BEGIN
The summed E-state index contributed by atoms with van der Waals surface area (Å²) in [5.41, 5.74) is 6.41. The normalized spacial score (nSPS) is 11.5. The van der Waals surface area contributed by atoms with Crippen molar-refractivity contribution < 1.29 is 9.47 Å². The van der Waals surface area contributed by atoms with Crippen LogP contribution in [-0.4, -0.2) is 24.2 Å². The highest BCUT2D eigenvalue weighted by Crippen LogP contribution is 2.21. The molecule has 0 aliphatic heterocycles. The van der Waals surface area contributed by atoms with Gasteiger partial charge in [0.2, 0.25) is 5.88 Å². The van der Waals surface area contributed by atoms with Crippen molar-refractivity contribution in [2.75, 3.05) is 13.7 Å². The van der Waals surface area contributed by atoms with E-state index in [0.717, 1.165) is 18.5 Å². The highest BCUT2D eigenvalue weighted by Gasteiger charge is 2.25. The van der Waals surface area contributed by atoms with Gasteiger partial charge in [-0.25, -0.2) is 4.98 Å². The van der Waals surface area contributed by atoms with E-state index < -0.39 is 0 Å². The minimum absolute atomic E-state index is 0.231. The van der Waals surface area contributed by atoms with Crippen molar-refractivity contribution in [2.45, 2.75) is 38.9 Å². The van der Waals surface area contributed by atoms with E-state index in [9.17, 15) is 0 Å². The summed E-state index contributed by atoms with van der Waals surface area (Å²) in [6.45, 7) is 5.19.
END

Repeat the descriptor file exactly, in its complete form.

The summed E-state index contributed by atoms with van der Waals surface area (Å²) in [5.41, 5.74) is 6.41. The normalized spacial score (nSPS) is 11.5. The van der Waals surface area contributed by atoms with Crippen molar-refractivity contribution < 1.29 is 9.47 Å². The van der Waals surface area contributed by atoms with Crippen LogP contribution in [-0.4, -0.2) is 24.2 Å². The highest BCUT2D eigenvalue weighted by Crippen LogP contribution is 2.21. The molecule has 0 aliphatic heterocycles. The van der Waals surface area contributed by atoms with Gasteiger partial charge in [0.2, 0.25) is 5.88 Å². The van der Waals surface area contributed by atoms with Crippen molar-refractivity contribution in [2.75, 3.05) is 13.7 Å². The van der Waals surface area contributed by atoms with E-state index in [0.717, 1.165) is 18.5 Å². The highest BCUT2D eigenvalue weighted by Gasteiger charge is 2.25. The van der Waals surface area contributed by atoms with Gasteiger partial charge in [-0.25, -0.2) is 4.98 Å². The van der Waals surface area contributed by atoms with E-state index < -0.39 is 0 Å². The minimum absolute atomic E-state index is 0.231. The van der Waals surface area contributed by atoms with Crippen molar-refractivity contribution in [2.45, 2.75) is 38.9 Å². The van der Waals surface area contributed by atoms with E-state index in [9.17, 15) is 0 Å². The summed E-state index contributed by atoms with van der Waals surface area (Å²) in [6.45, 7) is 5.19.